Surfing the web for hours and hours every day can take its toll on your eyes. Staring into the abyss of content that can range from extreme contrast (black and white) to minimal contrast (ranges of grey) can really irritate and give your eyes an extreme workout.

There are remedies out there, however, for such eye strain:

  • The 20-20-20 rule. Taking a 20 second break every 20 minutes and look at something 20 feet away.
  • Reduce overhead light to reduce screen glare.
  • Change your computer monitor settings to reduce screen glare (brightness a little dimmer).
  • Sitting further back from your computer screen.
  • Blink more often, take more breaks, get glasses, etc.

Fortunately, website designers have done their part in the last five years or so by utilizing Google fonts to help reduce your eye strain! When designing websites twenty some years ago, the general idea was to have very high content contrast. White on black, and black on white – with the use of six or seven web safe fonts, of which only one or two were easy on the eyes. Over time, content design has been updated to use a dark grey font on a light grey background to ease the extreme contrast of black text on a white background. This design practice has made it far easier to read for longer periods of time, and much less hard on the eyes. This practice has been around for years (mainly utilized by newspapers and magazines) before really taking off within current website design.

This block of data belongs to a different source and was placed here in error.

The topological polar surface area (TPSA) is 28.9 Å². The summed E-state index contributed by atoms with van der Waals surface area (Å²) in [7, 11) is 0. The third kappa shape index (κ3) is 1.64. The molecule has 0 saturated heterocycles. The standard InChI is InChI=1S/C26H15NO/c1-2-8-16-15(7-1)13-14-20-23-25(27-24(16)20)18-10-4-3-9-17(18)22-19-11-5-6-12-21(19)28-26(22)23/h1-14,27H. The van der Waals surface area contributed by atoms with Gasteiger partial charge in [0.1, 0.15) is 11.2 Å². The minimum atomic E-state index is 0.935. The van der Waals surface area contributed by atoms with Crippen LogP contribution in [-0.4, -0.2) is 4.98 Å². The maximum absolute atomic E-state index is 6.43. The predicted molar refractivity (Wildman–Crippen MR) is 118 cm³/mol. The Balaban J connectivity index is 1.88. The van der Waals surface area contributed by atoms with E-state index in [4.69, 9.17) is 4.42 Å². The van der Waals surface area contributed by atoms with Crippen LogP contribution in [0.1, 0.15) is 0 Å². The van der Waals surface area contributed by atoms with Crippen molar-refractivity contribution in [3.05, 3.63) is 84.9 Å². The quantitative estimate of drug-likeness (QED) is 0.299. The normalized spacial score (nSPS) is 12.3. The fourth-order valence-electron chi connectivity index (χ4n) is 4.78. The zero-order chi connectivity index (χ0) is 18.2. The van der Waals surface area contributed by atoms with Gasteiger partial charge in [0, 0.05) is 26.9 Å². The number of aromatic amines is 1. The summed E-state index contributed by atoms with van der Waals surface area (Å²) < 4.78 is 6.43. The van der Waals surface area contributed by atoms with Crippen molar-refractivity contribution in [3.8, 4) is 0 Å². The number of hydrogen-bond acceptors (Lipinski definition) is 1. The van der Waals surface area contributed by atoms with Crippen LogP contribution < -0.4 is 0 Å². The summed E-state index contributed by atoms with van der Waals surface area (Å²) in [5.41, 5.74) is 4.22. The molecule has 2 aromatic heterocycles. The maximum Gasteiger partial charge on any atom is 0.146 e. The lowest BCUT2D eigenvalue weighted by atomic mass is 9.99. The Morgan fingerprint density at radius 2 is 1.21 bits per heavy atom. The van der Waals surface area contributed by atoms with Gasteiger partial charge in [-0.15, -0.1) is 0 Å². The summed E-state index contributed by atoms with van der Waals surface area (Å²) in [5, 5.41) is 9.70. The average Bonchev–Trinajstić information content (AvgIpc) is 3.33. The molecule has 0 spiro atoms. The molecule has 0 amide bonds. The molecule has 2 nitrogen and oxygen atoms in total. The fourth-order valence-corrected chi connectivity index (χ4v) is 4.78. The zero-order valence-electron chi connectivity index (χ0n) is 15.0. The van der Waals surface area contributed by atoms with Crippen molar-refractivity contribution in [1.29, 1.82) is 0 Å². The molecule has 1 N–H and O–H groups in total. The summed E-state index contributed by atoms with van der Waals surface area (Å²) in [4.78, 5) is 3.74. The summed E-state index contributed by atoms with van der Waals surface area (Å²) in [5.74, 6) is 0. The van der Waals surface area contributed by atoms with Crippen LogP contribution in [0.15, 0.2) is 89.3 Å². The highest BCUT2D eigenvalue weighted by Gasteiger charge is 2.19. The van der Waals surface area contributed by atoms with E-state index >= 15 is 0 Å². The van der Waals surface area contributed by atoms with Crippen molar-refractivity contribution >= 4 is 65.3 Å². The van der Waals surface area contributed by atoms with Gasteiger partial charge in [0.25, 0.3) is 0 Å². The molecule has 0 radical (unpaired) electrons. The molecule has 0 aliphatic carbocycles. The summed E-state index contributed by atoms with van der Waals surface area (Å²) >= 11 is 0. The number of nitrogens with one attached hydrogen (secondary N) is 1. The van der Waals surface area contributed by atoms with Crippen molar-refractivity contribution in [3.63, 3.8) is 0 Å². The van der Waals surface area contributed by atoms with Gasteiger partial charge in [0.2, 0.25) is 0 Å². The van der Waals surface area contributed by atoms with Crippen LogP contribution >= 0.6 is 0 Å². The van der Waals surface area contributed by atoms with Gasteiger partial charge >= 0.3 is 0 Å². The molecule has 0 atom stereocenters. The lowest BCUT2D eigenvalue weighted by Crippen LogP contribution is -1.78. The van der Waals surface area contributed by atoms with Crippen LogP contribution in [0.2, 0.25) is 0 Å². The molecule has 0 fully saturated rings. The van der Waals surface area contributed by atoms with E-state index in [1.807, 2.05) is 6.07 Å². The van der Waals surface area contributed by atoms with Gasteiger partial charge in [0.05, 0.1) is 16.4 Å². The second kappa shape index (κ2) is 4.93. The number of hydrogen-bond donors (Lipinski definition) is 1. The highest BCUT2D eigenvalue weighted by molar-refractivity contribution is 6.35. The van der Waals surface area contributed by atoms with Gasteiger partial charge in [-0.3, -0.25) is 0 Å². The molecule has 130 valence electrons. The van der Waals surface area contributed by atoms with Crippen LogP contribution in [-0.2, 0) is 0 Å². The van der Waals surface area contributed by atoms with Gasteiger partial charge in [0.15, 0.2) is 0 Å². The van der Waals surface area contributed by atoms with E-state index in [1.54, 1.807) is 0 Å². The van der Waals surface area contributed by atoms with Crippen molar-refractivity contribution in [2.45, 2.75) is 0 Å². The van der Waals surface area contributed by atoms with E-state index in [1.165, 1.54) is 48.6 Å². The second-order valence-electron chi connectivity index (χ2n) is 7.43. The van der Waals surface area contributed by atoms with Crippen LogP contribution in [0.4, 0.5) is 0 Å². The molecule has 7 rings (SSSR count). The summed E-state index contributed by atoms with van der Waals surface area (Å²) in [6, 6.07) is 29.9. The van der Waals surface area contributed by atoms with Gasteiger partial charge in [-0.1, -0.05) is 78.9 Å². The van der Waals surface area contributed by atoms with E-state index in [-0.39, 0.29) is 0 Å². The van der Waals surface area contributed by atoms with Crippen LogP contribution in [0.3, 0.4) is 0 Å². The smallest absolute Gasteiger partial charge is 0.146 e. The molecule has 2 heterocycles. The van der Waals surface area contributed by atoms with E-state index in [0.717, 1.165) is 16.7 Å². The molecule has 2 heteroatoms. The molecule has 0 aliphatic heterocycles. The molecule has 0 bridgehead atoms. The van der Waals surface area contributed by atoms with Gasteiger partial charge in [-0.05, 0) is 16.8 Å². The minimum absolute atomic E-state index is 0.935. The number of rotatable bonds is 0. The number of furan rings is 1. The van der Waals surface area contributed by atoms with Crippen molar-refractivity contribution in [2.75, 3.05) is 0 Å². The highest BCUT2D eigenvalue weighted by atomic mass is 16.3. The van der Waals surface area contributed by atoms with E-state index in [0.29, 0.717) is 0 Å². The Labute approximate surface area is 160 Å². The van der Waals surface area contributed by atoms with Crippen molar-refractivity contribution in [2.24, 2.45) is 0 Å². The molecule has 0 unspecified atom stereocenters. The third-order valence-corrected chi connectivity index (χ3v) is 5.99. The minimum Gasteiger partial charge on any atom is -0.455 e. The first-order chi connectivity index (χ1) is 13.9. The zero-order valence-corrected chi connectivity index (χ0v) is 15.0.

Google typeface choices and font sizes have also helped with the ease of eye irritation. Fonts from Google such as Quicksand, Rooney, Karla, Roboto, and Montserrat (which come in different weights), go along with the old tried and true fonts like Helvetica, Arial and Georgia – all of which can be displayed in multiple weights and sizes on websites.

By mixing grey tones, font choices and the ability to increase font sizes without ready difficulty, designers can do their part in helping ease the tension on the web surfer’s eyes. Of course, this only applies for desktop versions. Talking about what mobile surfing does to eye irritation is a whole new story!

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